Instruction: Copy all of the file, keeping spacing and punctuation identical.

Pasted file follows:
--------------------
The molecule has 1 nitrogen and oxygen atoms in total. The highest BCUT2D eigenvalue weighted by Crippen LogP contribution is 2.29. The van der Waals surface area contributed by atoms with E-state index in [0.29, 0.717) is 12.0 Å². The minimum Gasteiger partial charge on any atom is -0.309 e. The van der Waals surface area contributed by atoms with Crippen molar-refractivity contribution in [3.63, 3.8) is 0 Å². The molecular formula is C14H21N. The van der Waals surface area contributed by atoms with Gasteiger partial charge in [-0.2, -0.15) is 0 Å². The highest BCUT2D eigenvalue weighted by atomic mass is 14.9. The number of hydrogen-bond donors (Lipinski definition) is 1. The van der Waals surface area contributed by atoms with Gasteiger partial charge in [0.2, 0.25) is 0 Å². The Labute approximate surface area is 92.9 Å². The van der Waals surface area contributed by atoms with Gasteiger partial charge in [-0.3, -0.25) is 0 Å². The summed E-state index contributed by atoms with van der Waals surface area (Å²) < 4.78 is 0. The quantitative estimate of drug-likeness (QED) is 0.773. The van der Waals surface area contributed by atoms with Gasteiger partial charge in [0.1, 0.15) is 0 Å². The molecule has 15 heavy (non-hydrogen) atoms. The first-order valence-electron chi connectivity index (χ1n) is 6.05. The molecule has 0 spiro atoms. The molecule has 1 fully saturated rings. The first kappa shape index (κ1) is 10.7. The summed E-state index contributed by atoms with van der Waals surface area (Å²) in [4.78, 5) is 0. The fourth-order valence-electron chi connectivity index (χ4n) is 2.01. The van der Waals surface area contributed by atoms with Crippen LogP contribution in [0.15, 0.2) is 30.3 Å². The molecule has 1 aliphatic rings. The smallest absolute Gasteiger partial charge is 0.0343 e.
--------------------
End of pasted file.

The molecule has 1 nitrogen and oxygen atoms in total. The highest BCUT2D eigenvalue weighted by Crippen LogP contribution is 2.29. The van der Waals surface area contributed by atoms with E-state index in [0.29, 0.717) is 12.0 Å². The minimum Gasteiger partial charge on any atom is -0.309 e. The van der Waals surface area contributed by atoms with Crippen molar-refractivity contribution in [3.63, 3.8) is 0 Å². The molecular formula is C14H21N. The van der Waals surface area contributed by atoms with Gasteiger partial charge in [-0.2, -0.15) is 0 Å². The highest BCUT2D eigenvalue weighted by atomic mass is 14.9. The number of hydrogen-bond donors (Lipinski definition) is 1. The van der Waals surface area contributed by atoms with Gasteiger partial charge in [0.2, 0.25) is 0 Å². The Labute approximate surface area is 92.9 Å². The van der Waals surface area contributed by atoms with Gasteiger partial charge in [-0.3, -0.25) is 0 Å². The summed E-state index contributed by atoms with van der Waals surface area (Å²) < 4.78 is 0. The quantitative estimate of drug-likeness (QED) is 0.773. The van der Waals surface area contributed by atoms with Gasteiger partial charge in [0.1, 0.15) is 0 Å². The molecule has 15 heavy (non-hydrogen) atoms. The first-order valence-electron chi connectivity index (χ1n) is 6.05. The molecule has 0 spiro atoms. The molecule has 1 fully saturated rings. The first kappa shape index (κ1) is 10.7. The summed E-state index contributed by atoms with van der Waals surface area (Å²) in [4.78, 5) is 0. The fourth-order valence-electron chi connectivity index (χ4n) is 2.01. The van der Waals surface area contributed by atoms with Crippen LogP contribution in [0.15, 0.2) is 30.3 Å². The molecule has 1 aliphatic rings. The smallest absolute Gasteiger partial charge is 0.0343 e.